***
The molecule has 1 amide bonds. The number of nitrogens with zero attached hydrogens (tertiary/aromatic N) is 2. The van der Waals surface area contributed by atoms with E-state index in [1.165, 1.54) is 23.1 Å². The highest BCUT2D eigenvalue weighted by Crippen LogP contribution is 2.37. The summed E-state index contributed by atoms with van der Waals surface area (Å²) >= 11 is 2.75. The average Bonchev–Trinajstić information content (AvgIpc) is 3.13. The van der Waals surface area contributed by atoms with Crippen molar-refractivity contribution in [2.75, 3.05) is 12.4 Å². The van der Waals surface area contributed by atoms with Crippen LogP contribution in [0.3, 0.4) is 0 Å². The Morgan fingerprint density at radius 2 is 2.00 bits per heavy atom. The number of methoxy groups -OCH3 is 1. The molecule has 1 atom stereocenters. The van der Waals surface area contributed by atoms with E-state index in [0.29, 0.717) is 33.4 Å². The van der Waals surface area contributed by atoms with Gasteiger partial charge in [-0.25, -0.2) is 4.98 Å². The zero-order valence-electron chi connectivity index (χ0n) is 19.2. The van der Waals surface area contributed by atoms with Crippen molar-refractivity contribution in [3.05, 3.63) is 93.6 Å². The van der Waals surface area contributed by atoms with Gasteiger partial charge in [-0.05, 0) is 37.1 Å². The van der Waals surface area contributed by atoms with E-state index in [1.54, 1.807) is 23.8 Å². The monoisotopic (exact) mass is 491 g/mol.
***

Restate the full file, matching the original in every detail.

The molecule has 1 amide bonds. The number of nitrogens with zero attached hydrogens (tertiary/aromatic N) is 2. The van der Waals surface area contributed by atoms with E-state index in [1.165, 1.54) is 23.1 Å². The highest BCUT2D eigenvalue weighted by Crippen LogP contribution is 2.37. The summed E-state index contributed by atoms with van der Waals surface area (Å²) >= 11 is 2.75. The average Bonchev–Trinajstić information content (AvgIpc) is 3.13. The van der Waals surface area contributed by atoms with Crippen molar-refractivity contribution in [2.75, 3.05) is 12.4 Å². The van der Waals surface area contributed by atoms with Crippen LogP contribution in [0.3, 0.4) is 0 Å². The Morgan fingerprint density at radius 2 is 2.00 bits per heavy atom. The number of methoxy groups -OCH3 is 1. The molecule has 1 atom stereocenters. The van der Waals surface area contributed by atoms with E-state index in [0.29, 0.717) is 33.4 Å². The van der Waals surface area contributed by atoms with Gasteiger partial charge in [-0.25, -0.2) is 4.98 Å². The zero-order valence-electron chi connectivity index (χ0n) is 19.2. The van der Waals surface area contributed by atoms with Crippen molar-refractivity contribution in [3.05, 3.63) is 93.6 Å². The van der Waals surface area contributed by atoms with Gasteiger partial charge in [-0.05, 0) is 37.1 Å². The van der Waals surface area contributed by atoms with E-state index in [1.54, 1.807) is 23.8 Å². The monoisotopic (exact) mass is 491 g/mol.